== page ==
Just Like Heaven
By Julia Quinn
Honoria Smythe-Smith, the youngest daughter of the eldest son of the Earl of Winstead, plays the violin in the annual musicale performed by the Smythe-Smith quartet. She's well aware that they are dreadful. In fact, she freely admits (to her cousins) that she is probably the worst of the bunch. But she's the sort who figures that nothing good will come of being mortified, so she puts on a good show and laughs about it.Marcus Holroyd is the best friend of Honoria's brother Daniel, who lives in exile out of the country. He's promised to watch out for Honoria and takes his responsibility very seriously. But he has his work cut out for him when Honoria sets off for Cambridge determined to marry by the end of the season. She's got her eye on the only unmarried Bridgerton, who's a bit wet behind the ears. When her advances are spurned, can Marcus swoop in and steal her heart in time for the musicale?
The Judgement of Caesar
By Steven Saylor
It is 48 BC.For years now the rival Roman generals Caesar and Pompey have engaged in a contest for world domination. Both now turn to Egypt, Pompey planning a last stand on the banks of the Nile, while Caesar's legendary encounter with the Egyptian queen will spark a romance that reverberates down the centuries. But Egyptitself is torn apart by the murderous rivalry between the goddess-queen and her brother King Ptolemy.Into this hothouse atmosphere of intrigue and deception comes Gordianus the Finder, innocently seeking a cure for his wife Bethesda in the sacred waters of the Nile. But soon he finds himself engaged in an even more desperate pursuit - to prove the innocence of his son, who stands accused of murder. The judgement of Caesar will determine the fate of Gordianus's son; the choice Caesar makes between Cleopatra and Ptolemy will determine the future of the world. Saylor presents a bold new vision of Caesar and Cleopatra, amid bloodshed and battle, in a setting of Egyptian mystery.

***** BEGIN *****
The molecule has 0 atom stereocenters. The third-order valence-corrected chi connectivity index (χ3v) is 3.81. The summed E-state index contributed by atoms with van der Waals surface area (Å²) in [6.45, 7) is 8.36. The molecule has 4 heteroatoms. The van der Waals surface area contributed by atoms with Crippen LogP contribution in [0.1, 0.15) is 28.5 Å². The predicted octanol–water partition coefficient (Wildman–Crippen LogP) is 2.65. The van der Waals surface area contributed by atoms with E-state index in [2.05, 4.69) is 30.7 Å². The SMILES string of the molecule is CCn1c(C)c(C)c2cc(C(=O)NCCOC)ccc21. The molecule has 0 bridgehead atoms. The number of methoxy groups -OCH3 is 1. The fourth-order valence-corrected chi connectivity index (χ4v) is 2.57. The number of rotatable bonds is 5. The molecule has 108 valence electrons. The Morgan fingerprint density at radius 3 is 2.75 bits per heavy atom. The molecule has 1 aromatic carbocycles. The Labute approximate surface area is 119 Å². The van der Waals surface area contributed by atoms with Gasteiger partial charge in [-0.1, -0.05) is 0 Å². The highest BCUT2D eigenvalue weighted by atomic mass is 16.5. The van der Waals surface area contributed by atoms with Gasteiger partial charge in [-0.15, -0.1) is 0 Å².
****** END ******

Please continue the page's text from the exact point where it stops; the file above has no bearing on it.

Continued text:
By Julian Rathbone
Spain - 1808 to 1813 - where Revolution collides with Reaction, a British Army with a French; the Spain of Goya, where ignorant armies clash and from under them all comes the voice of Joseph: by birth European, by education enlightened, and living in Salamanca which suffered a new invasion every six months and saw one of Wellington's greatest battles. From the moment in early childhood when Joseph hurls a stone at a playmate and makes an evil enemy for life, to the last page when he climbs a hill in North Spain accompanied by a donkey, a giantess, and a new-born babe, and blunders into a battle, he takes the reader by the elbow and hurries him 'will he or will he not' across the terrible years that saw the birth of our own times.Racy, picaresque, but with an underlying seriousness, JOSEPH is a panoramic novel of the Spanish Penisular War, revealing as Goya did its grotesqueries and ironies as well as its horrifying waste of life. Rathbone's wit, sensitivity and confident grasp of the subject are superbly matched to this brilliant historical scene.JOSEPH has never before been published in paperback.